A massive win for Chelsea against table-topping Manchester City rounded off a testing week for Andre Villas-Boas, and moves Chelsea within seven points of the top. In a crunch battle, Chelsea knew they had to win in order to keep in the hunt. Seven points to catch up is still one hell of a task, but it is better than the mountain to climb that could have been thirteen if Chelsea did not prevail on a windy and wet evening in south-west London. Chelsea can safely say now that the bad rot is over. Comfortable wins against Newcastle, Valencia and tonight have earned AVB some rest time. But a crunch December awaits. The matches against Wigan, Fulham and Villa are more than winnable, and AVB will have to keep the winning streak going.
AVB stuck with the side that defeated Valencia, bar one change. In came Jose Bosingwa for the suspended David Luiz, whilst Torres and Lampard stuck to the bench, a role they might not have to get used to.
Manchester City started well, so well in fact they could have killed off the match within the first twenty minutes. 93 seconds was all it took for them to rip the heart out of Chelsea, the very first attack of the match. Aguero picked up the ball and on the right side, fed in Balotelli, a pass which surprised John Terry, and wrong-footed his partner-in-crime Branislav Ivanovic. The eccentric Italian coolly rounded the keeper and tapped home from an acute angle. It appeared AVB had ditched the “low block” tactics of the Valencia game, abandoning it in favour over his “high block”. Already, it was being tested.
The initial wound could have become a grave injury with 13 minutes on the clock. Bosingwa stupidly stuck a leg out which caught the majestic David Silva, and though Clattenburg had the best view in the house, he waved play on, a decision which went Chelsea’s way and one AVB will not complain about.
Manchester City continued to boss the match, having the majority of the possession, but Chelsea soon changed. With AVB recognising that his players were being pulled apart by intricate players like Aguero and Silva, AVB played with a much deeper line, one characteristic of an old Chelsea set-up used so successful under the managerial reign of his compatriot Jose Mourinho. JT and Ivanovic sat much deeper, as did the full-backs, and with Oriol Romeu anchoring, it gave Drogba, Mata and Sturridge the license to attack.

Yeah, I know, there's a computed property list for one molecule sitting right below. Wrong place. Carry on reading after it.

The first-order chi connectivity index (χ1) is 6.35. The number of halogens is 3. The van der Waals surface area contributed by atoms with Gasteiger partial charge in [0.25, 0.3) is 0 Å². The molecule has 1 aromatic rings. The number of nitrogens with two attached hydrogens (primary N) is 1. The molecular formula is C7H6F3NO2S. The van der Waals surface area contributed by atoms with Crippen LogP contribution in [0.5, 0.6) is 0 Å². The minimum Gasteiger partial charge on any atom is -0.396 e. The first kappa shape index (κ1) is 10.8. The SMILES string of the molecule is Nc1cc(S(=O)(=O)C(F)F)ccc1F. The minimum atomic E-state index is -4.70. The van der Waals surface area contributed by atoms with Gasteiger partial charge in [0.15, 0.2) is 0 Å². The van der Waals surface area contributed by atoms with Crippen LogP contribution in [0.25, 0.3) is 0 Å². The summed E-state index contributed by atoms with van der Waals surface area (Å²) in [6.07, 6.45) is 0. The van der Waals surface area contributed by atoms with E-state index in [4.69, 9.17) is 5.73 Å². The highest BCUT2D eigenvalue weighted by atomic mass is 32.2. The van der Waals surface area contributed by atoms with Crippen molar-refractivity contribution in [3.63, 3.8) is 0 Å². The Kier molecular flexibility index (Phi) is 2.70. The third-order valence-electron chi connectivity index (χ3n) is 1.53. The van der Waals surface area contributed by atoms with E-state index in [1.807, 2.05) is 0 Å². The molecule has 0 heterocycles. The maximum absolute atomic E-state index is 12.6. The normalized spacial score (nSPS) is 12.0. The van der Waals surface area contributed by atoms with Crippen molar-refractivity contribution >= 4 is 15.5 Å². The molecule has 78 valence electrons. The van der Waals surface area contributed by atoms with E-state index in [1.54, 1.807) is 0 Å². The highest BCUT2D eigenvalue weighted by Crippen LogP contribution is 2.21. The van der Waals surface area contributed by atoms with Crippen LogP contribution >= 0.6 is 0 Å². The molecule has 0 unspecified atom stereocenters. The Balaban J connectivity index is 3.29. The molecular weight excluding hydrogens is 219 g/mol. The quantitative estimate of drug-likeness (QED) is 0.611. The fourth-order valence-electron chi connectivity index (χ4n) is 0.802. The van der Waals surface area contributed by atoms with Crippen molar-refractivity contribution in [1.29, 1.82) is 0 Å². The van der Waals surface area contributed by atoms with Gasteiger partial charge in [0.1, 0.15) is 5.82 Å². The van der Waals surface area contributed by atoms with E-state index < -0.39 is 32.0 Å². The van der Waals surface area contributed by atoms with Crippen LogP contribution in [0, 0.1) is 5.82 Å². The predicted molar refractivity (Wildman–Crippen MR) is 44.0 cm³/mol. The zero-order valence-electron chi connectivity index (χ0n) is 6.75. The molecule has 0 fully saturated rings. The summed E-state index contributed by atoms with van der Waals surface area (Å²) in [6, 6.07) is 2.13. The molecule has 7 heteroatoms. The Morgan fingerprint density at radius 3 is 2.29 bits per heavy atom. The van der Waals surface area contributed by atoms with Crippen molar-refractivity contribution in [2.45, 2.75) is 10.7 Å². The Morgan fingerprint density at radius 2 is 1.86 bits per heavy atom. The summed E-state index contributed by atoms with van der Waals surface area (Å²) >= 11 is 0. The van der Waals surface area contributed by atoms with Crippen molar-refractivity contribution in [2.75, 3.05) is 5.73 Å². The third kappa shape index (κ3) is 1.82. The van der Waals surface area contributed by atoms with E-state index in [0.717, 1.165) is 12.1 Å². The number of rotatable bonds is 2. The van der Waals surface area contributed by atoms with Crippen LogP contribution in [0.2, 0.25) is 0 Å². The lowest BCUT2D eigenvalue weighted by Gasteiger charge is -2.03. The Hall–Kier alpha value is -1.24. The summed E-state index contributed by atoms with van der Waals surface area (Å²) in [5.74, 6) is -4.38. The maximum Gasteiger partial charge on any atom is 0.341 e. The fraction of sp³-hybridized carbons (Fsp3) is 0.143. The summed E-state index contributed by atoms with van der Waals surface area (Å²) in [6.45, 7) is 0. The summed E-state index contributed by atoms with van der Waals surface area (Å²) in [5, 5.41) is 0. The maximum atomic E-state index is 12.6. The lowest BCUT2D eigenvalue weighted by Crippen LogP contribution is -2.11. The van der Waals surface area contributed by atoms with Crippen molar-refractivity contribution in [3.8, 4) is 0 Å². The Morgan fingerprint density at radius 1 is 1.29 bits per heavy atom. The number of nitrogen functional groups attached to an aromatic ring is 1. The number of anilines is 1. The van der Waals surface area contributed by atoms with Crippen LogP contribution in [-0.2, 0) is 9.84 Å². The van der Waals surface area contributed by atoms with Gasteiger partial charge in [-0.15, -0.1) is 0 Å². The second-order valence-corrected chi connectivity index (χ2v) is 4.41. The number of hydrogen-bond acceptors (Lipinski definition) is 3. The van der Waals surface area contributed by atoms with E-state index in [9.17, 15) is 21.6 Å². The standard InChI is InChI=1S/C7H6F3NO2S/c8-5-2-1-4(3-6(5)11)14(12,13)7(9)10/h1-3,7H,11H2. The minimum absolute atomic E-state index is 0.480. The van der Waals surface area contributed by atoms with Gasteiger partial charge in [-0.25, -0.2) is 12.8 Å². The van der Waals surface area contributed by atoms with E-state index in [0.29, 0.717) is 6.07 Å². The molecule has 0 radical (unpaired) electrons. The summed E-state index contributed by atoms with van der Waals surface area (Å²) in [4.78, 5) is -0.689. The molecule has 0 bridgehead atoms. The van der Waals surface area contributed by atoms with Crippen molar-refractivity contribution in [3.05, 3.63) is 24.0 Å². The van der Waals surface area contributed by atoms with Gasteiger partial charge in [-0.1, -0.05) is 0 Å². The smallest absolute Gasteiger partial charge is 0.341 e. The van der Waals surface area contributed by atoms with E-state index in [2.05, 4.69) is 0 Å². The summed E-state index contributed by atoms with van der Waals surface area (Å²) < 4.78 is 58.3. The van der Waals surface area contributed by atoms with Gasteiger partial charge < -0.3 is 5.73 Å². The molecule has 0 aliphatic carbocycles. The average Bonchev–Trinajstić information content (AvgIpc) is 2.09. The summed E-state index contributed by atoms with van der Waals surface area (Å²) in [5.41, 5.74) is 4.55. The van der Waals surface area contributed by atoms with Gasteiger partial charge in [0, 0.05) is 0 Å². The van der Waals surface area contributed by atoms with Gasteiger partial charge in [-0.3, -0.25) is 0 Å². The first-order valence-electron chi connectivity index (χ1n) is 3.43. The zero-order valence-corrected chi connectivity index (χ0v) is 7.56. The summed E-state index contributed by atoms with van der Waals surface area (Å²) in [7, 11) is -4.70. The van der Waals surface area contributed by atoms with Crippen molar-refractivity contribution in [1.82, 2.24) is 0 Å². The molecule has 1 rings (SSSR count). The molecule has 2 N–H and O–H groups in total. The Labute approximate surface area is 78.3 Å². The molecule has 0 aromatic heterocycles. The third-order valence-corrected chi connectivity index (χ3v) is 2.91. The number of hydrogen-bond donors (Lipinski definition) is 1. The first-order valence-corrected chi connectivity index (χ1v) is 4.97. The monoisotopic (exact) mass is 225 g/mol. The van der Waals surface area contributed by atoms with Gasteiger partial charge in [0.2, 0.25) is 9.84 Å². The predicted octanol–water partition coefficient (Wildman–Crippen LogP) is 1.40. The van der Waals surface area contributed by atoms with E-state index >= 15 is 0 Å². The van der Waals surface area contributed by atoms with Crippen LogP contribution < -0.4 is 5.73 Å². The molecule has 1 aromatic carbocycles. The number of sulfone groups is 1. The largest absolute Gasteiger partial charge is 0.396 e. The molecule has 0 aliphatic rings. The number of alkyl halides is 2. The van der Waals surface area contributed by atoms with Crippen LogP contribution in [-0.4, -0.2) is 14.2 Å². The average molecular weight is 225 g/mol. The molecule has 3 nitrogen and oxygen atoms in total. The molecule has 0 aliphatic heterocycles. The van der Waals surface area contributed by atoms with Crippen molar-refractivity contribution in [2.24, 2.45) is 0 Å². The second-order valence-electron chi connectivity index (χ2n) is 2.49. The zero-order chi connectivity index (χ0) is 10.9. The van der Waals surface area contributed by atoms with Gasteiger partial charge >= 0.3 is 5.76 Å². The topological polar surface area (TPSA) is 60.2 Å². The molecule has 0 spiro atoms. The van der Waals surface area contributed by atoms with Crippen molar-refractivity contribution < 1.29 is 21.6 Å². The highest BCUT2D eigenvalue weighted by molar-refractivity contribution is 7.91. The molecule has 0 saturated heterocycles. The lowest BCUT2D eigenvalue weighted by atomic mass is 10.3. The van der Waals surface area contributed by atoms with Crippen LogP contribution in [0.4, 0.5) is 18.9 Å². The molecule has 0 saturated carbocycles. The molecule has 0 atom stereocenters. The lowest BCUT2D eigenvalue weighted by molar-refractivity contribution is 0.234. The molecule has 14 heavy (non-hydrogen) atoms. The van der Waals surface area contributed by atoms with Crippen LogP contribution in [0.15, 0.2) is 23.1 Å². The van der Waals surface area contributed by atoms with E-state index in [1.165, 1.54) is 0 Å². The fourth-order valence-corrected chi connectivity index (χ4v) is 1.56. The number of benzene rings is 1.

The tactical reshuffle worked wonders for Chelsea. Frustrating Manchester City in that they could not find the gaps, Chelsea attacked. Sturridge, the ex-City man, wiggled his way past Gael Clichy, who had a torrid night, and crossed to path of Raul Meireles, and the Portuguese was there to volley home, in typical Lampard fashion. 1-1, and the initial frustration Chelsea fans felt with conceding the early goal subsided.
Chelsea continued where they left off in the second half. Sturridge continued to be a real threat down the left, whilst the energetic Ramires got up time and time again to support the attack, in the safe knowledge that the Essien-esque Romeu was holding. It was the two that got their left-back sent off. With one eye on Sturridge out wide, and the other on the oncoming Ramires, Clichy was caught in two minds and inexplicably stuck out a leg, a mandatory second yellow, and he was given his marching orders.
Manchester City started to falter from then on. A more conservative approach was deemed necessary by Roberto Mancini, who did not want to succumb to his first league defeat of the season. Off went Aguero and Silva, and on came De Jong and Toure. Chelsea were sensing some vulnerability in the Manchester City defence, with their left-back gone, and pushed and pushed. Lampard was brought on to inject some energy into the team, off for his impersonator Raul Meireles, and he immediately got into the action.
Sturridge dominated down the right and when his shot was blocked by Lescott with both hands, it gave the vice-captain the perfect opportunity to prove the manager he deserves to be starting every match. He smashed the ball down the centre, with all that frustration let out, and celebrated like he had won a trophy.
The conservation game was now to be played by Chelsea. Even with a good ten minutes on the clock, Chelsea, using the strength of Drogba, tried to get the ball into the corner flags without Manchester City getting possession, something they did to great effect.
Chelsea saw out the match, and the reaction of the home support was indicative of the importance of the match. Stamford Bridge was rocking, and the players huddled together on the pitch and celebrated. A massive win – Andre Villas-Boas, take a bow son, you have passed your test – but many more will follow.
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